A disembodied head floats across a field of stars in which is suspended a planet, shadowed, lonely and barren; a lucid dreamer, open-eyed, his name is Henry Spencer, floating into the night on the waves of a nightmare which cannot be escaped and whose images permeate his waking life of mundane domestic repetition.

The controller of dreams sat in the junction box of the subconscious, working the levers of Henry’s mind, he exists in a run-down industrial wasteland, a façade populated by the sounds of engines and mechanisms and the screams of his child, premature and deformed, an organism which cannot be soothed or placated, a half-conceived thought given repellent form.

Bewildering and often disturbing, Eraserhead was released in 1977 after spending most of the preceding years of the decade in an erratic principal photography schedule dependent upon funding from odd jobs and contributions from friends to bolster the grant from the American Film Institute received by artist turned filmmaker David Lynch to create his debut feature.

Shot through the night while cast and crew worked their day jobs to make ends meet, it was a labour of love which built a family, the experience still described by Lynch as the happiest time of his career despite his enormous subsequent success, twice winner of the Palme d’Or at Cannes for Wild at Heart and Mulholland Drive, recipient of an honourary Academy Award and with nine Emmy nominations for Twin Peaks in its many forms.

A fall into an alien landscape which might be the folds of a brain or the gulf between imagination and reality, the monochrome imagery of Eraserhead is startling and has echoed throughout Lynch’s subsequent work, most particularly in Twin Peaks, such as the echo of the embryonic form screamed by Henry in his dream in the ectoplasmic emissions of “the Experiment” which allowed Bob to manifest in New Mexico following the nuclear detonation at Trinity, New Mexico.

A framed photograph of a mushroom cloud visible in Henry’s apartment, in another form Jack Nance would play Pete Martell in Twin Peaks and Charlotte Stewart who plays his wife, Mary X, would appear as Betty Briggs, while Nance’s then-wife Catherine E Coulson who served in a number of roles on the production of Eraserhead from camera loader to caterer would find fame as Margaret Lanterman, the iconic “Log Lady” of the Ghostwood Forest.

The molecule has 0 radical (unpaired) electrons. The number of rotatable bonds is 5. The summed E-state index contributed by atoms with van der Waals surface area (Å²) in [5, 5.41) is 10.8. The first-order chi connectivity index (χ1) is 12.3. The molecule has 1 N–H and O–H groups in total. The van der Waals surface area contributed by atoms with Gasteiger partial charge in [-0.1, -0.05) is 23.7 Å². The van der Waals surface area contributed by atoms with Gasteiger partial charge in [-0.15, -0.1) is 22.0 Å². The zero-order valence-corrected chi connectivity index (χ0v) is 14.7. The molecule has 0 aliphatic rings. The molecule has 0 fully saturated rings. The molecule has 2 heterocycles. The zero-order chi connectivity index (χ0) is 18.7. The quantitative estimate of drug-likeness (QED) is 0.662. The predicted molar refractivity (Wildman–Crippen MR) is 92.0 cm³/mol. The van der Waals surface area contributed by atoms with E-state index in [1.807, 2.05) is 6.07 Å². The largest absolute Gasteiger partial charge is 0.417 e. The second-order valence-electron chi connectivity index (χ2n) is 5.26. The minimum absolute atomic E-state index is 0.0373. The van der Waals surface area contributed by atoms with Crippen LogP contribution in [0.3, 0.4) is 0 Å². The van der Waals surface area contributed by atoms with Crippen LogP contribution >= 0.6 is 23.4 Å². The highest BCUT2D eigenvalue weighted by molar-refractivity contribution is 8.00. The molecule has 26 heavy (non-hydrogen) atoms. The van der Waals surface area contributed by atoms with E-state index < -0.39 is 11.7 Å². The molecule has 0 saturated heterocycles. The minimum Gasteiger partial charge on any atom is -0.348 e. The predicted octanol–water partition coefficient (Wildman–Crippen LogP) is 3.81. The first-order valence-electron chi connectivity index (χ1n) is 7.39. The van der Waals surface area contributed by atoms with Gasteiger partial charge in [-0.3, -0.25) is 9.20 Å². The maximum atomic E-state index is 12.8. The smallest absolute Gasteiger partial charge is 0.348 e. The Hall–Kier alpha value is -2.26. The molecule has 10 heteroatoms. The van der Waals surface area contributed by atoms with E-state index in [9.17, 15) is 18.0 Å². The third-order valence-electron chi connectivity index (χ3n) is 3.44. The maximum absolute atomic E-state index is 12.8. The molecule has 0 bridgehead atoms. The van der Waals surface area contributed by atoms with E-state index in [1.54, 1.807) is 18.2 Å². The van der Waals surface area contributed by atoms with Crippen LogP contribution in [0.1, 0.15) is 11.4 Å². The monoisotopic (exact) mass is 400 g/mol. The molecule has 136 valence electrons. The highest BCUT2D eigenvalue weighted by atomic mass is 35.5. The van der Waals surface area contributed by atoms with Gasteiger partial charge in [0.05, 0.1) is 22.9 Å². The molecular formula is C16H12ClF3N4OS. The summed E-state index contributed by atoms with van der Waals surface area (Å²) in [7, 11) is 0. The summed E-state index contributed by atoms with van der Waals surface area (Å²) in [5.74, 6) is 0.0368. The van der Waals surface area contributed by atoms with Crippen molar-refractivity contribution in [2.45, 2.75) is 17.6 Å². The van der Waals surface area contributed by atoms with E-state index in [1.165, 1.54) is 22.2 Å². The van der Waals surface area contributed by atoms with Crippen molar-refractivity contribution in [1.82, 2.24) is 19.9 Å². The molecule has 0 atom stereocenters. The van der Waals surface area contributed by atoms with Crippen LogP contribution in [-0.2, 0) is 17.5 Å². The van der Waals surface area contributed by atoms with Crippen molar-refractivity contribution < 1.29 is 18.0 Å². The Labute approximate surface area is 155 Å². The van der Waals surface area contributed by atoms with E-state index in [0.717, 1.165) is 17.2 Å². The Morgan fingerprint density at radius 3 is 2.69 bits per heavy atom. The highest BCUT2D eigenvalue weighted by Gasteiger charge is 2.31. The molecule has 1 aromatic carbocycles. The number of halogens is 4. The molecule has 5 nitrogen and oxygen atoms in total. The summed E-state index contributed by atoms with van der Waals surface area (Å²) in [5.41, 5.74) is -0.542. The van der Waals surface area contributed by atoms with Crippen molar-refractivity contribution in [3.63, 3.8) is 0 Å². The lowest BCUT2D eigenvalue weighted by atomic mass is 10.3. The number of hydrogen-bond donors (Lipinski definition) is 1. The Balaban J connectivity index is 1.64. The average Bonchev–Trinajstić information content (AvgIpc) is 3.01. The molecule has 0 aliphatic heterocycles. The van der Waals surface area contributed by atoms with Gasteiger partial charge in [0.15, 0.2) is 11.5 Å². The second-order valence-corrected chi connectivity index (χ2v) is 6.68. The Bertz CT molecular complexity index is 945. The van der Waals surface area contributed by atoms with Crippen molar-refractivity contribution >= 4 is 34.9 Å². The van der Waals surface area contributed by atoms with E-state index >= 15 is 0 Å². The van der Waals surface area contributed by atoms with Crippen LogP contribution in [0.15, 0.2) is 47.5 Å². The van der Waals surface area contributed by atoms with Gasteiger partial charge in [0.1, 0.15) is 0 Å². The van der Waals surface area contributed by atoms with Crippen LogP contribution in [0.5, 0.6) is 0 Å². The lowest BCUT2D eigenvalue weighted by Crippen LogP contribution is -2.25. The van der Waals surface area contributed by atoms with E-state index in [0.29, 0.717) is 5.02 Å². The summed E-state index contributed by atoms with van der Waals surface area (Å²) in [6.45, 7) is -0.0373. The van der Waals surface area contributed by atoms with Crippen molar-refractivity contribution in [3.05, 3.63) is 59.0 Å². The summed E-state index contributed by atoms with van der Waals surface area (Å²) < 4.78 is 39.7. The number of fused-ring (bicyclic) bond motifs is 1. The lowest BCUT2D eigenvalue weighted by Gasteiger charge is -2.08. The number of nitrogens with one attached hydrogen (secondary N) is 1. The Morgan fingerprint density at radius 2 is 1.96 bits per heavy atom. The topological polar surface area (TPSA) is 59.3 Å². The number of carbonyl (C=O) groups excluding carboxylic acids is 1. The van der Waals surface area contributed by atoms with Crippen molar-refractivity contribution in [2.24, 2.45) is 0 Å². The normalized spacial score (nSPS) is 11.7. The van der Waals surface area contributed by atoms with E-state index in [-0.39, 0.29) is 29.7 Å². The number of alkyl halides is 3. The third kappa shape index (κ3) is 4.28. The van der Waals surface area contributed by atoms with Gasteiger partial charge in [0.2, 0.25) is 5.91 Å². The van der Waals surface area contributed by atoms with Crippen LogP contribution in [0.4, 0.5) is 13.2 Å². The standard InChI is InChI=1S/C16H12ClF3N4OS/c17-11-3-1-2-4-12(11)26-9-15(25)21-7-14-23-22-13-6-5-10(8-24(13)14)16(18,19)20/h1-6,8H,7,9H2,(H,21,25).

Mary’s face framed by the bedstead and the fractured planet images explicitly repeated in Twin Peaks and Dune, the zig-zag flooring of the lobby prefiguring the mysterious Red Room and the woman behind the radiator the first manifestation of the divas of the Roadhouse and Club Silencio, Eraserhead is mesmerising and laden with meaning if only it could be deciphered, Lynch happy to accept that his deeply abstract work opens itself widely to personal interpretations he will not contradict: “It’s not up to me to say.”

Released on Blu-ray by Criterion in a new 4K digital restoration, Eraserhead is supported by a feature documentary, five early short films and numerous interviews filmed between the late seventies and 2014 with Lynch, Nance, Stewart, Coulson and others, revisiting the stables where they created their studio, reminiscing on the circumstances and sharing their delight at the continued recognition of the work for which they sacrificed so much: “I had to keep back-combing Jack’s hair for over four years,” Coulson laughs: “I think that put a strain on the marriage.”

Eraserhead is available on Blu-ray from Criterion now



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